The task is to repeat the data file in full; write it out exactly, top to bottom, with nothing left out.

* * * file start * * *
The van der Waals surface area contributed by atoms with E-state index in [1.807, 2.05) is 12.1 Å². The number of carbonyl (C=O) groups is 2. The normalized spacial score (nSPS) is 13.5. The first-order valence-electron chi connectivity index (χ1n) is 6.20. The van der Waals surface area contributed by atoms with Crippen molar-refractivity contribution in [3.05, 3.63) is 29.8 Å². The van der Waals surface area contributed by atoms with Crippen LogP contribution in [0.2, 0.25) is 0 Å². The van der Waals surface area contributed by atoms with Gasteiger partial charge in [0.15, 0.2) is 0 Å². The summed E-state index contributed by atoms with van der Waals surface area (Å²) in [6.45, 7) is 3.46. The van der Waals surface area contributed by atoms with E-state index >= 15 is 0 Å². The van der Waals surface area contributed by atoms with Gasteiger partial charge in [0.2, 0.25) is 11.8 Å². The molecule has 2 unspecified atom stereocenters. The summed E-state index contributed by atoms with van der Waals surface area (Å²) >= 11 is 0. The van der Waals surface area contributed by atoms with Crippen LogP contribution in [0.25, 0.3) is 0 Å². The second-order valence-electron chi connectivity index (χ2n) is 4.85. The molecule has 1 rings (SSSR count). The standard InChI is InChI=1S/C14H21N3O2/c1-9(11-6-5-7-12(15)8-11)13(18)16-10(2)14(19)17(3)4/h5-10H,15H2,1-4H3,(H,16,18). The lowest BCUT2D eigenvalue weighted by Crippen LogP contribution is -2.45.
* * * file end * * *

The van der Waals surface area contributed by atoms with E-state index in [1.807, 2.05) is 12.1 Å². The number of carbonyl (C=O) groups is 2. The normalized spacial score (nSPS) is 13.5. The first-order valence-electron chi connectivity index (χ1n) is 6.20. The van der Waals surface area contributed by atoms with Crippen molar-refractivity contribution in [3.05, 3.63) is 29.8 Å². The van der Waals surface area contributed by atoms with Crippen LogP contribution in [0.2, 0.25) is 0 Å². The van der Waals surface area contributed by atoms with Gasteiger partial charge in [0.15, 0.2) is 0 Å². The summed E-state index contributed by atoms with van der Waals surface area (Å²) in [6.45, 7) is 3.46. The van der Waals surface area contributed by atoms with E-state index >= 15 is 0 Å². The van der Waals surface area contributed by atoms with Gasteiger partial charge in [0.2, 0.25) is 11.8 Å². The molecule has 2 unspecified atom stereocenters. The summed E-state index contributed by atoms with van der Waals surface area (Å²) >= 11 is 0. The van der Waals surface area contributed by atoms with Crippen LogP contribution in [0.25, 0.3) is 0 Å². The second-order valence-electron chi connectivity index (χ2n) is 4.85. The molecule has 1 rings (SSSR count). The standard InChI is InChI=1S/C14H21N3O2/c1-9(11-6-5-7-12(15)8-11)13(18)16-10(2)14(19)17(3)4/h5-10H,15H2,1-4H3,(H,16,18). The lowest BCUT2D eigenvalue weighted by Crippen LogP contribution is -2.45.